PART SIX Cost of Capital and Long-Term Financial Policy

According to this screen, Eastman has 77 million shares of stock outstanding. The book value per share is $20.92, but the stock actually sells for $41.56. Total equity is therefore about $1.611 billion on a book value basis, but it is closer to $3.200 billion on a market value basis.

To estimate Eastman's cost of equity, we will assume a market risk premium of 9.1 percent, similar to what we calculated in Chapter 12. Eastman's beta on Yahoo! is 0.63. If you think back to our discussion of beta, this estimate for Eastman Chemical seems low, at least potentially. To check it, we went to and The beta estimates we found were 0.66 and 0.60, respectively. The estimate on Yahoo! is right in the middle, so we will use it. According to the bond section of, T-bills were paying about 3.3 percent at the time. Using the CAPM to estimate the cost of equity, we find:

Eastman has only paid dividends for about three years, so estimating the future growth rate for the dividend discount model is problematic. However, under the research link at, we found that analysts estimate that the growth in earning per share for the company will be 7.0 percent for the next five years. For now, we will use this growth rate in the dividend discount model to estimate the cost of equity; the link between earnings growth and dividends is discussed in a later chapter. The estimated cost of equity using the dividend discount model is:

Notice that the estimates for the cost of equity are quite different. Remember that each method of estimating the cost of equity relies on different assumptions, so this result is no surprise. There are two simple solutions to this problem. First, we could ignore one of the estimates. In this case, it would probably be the CAPM estimate because it looks like a relatively low return for shareholders to require based on our previous discussion of historical returns. Second, we could average the two estimates. Averaging the two estimates for the cost of equity gives us a cost of equity of 10.28 percent. This seems like a reasonable number, so we will use it in calculating the cost of capital in this example.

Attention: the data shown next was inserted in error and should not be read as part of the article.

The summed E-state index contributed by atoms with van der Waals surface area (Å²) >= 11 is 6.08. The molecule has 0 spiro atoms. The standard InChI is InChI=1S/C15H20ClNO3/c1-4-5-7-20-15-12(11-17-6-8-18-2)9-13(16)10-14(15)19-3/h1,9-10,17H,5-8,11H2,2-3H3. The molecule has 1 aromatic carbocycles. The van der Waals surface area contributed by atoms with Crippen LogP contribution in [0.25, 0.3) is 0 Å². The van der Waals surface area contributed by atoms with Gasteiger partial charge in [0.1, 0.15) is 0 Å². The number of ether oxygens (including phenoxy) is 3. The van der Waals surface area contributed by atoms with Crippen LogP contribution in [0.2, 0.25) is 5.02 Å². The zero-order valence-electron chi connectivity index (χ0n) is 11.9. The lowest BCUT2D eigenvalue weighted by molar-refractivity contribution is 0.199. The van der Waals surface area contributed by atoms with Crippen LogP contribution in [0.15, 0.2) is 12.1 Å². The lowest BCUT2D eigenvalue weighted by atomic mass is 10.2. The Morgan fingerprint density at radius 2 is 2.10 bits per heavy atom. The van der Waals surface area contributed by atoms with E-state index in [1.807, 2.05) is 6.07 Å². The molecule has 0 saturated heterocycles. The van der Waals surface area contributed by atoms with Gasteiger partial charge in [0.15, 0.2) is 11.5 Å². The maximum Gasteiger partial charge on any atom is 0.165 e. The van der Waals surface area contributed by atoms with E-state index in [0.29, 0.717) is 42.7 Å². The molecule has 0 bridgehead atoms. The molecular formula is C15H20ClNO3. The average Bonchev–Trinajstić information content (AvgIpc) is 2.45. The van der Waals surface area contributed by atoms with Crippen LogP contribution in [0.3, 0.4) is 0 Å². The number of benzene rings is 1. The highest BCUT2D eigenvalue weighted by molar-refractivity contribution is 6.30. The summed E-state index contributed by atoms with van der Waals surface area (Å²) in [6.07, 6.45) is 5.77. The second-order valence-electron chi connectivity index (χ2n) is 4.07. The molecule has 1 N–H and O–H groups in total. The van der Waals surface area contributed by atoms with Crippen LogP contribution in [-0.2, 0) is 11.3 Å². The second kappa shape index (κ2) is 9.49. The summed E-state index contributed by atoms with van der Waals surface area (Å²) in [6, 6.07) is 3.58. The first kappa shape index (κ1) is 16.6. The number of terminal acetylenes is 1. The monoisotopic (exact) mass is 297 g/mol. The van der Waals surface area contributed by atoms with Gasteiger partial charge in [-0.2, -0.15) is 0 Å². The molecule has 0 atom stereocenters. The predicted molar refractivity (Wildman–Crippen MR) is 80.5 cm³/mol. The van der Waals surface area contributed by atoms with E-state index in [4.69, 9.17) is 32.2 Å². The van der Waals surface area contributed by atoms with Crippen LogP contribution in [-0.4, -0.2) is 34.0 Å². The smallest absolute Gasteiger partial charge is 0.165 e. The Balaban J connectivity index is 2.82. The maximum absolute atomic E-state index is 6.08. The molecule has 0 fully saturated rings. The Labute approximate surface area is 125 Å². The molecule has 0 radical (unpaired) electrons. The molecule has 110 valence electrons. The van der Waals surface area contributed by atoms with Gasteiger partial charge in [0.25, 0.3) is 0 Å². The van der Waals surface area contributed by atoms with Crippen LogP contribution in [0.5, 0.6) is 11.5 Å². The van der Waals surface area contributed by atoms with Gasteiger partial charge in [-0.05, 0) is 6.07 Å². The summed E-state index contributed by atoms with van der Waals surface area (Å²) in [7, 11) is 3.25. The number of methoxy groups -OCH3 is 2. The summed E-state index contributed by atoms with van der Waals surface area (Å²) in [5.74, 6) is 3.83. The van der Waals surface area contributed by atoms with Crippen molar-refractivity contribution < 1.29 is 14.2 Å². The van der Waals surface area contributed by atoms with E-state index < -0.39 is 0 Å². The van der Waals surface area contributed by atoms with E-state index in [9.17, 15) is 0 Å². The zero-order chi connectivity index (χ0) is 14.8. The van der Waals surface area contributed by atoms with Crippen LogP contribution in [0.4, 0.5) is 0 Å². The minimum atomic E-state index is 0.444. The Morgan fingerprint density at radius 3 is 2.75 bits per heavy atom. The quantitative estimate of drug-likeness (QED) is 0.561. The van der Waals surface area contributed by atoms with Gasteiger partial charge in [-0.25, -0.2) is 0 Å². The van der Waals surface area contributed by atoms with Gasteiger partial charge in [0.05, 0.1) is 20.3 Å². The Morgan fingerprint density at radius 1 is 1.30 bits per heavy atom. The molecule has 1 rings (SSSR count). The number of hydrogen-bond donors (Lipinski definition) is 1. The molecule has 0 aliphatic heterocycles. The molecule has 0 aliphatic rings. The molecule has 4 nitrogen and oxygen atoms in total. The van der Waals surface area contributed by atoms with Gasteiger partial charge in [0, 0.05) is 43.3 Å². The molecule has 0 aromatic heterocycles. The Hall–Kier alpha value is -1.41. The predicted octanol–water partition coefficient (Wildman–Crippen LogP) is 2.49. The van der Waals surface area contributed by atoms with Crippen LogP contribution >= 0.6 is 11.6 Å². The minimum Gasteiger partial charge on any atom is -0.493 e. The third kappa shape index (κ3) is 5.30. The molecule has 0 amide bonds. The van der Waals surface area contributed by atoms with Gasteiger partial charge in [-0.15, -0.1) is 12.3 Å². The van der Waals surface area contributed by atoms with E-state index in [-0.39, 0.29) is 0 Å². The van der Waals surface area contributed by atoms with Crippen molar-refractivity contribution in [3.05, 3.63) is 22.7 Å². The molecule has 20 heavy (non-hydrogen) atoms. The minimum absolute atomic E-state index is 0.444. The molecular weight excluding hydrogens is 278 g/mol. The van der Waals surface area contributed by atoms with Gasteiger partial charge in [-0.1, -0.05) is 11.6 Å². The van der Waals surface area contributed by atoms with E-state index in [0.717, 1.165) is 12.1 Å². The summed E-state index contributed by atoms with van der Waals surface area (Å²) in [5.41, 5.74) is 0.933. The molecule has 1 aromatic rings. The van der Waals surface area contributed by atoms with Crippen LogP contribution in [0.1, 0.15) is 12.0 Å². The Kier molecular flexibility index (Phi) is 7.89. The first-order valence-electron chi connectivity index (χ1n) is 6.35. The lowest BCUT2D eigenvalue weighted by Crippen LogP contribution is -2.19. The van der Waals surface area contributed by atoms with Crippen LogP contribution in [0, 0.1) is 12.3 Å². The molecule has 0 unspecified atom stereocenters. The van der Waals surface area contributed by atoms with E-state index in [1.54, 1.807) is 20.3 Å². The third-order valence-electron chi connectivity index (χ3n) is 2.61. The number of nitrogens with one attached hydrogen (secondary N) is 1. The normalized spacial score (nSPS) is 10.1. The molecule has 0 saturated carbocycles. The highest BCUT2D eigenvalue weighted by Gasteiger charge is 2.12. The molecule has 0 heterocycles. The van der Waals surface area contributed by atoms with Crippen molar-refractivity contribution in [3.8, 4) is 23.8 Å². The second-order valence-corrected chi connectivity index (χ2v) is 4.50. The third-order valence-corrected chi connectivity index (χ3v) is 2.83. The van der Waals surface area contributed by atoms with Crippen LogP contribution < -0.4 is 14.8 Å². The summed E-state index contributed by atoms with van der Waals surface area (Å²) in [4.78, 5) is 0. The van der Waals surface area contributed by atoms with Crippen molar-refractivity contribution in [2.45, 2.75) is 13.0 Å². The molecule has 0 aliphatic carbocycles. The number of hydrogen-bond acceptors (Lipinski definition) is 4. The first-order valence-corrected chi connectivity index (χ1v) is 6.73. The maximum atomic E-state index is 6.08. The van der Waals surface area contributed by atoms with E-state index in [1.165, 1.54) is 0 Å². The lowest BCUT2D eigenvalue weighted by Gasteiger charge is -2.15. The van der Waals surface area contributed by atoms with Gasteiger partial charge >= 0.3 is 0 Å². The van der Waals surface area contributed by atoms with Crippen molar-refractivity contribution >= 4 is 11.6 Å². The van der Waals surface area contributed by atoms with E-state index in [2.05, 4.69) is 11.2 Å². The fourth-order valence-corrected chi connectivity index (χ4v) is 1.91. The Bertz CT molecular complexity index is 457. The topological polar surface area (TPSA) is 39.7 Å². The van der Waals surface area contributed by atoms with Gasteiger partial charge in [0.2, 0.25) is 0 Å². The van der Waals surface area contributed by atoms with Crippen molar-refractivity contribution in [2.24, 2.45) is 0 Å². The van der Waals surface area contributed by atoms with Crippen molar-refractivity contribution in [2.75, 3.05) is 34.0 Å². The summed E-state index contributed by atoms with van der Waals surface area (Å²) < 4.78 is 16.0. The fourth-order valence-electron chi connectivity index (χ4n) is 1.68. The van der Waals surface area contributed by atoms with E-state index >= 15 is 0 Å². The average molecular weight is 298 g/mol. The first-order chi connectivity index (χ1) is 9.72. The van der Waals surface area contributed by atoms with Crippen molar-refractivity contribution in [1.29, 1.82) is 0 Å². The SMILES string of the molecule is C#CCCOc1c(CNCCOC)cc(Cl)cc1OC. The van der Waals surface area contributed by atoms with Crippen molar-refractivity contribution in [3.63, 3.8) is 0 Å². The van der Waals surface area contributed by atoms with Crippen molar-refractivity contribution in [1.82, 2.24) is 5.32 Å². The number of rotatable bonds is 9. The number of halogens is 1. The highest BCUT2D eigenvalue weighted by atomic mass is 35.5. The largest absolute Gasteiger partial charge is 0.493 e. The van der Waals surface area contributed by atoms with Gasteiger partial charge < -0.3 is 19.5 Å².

Eastman's Cost of Debt Eastman has four long-term bond issues that account for essentially all of its long-term debt. To calculate the cost of debt, we will have to combine these four issues. What we will do is compute a weighted average. We went to and entered "Eastman Ch" to find quotes on the bonds.6 We should note here that finding the yield to maturity for all company's outstanding bond issues on a single day at is unusual. If you remember our previous discussion on bonds, the bond market is not as liquid as the stock market, and on many days individual bond issues may not trade. To find the book value of the bonds, we went to and found the 10Q report dated June 31, 2001, and filed with the SEC on August 8, 2001. The basic information is as follows:

6You might be wondering why the yield on the 7.625 percent issue maturing in 2024 is so much lower than that on the other two long-term issues. The reason is that this issue has a put feature (discussed in Chapter 7) that the other two issues do not. Such features are desirable from the buyer's standpoint, so this issue has a higher price and, thus, a lower yield.

Ross et al.: Fundamentals VI. Cost of Capital and 15. Cost of Capital of Corporate Finance, Sixth Long-Term Financial Edition, Alternate Edition Policy

Coupon Rate


Book Value (face value, in millions)

Price (% of par)

Yield to Maturity


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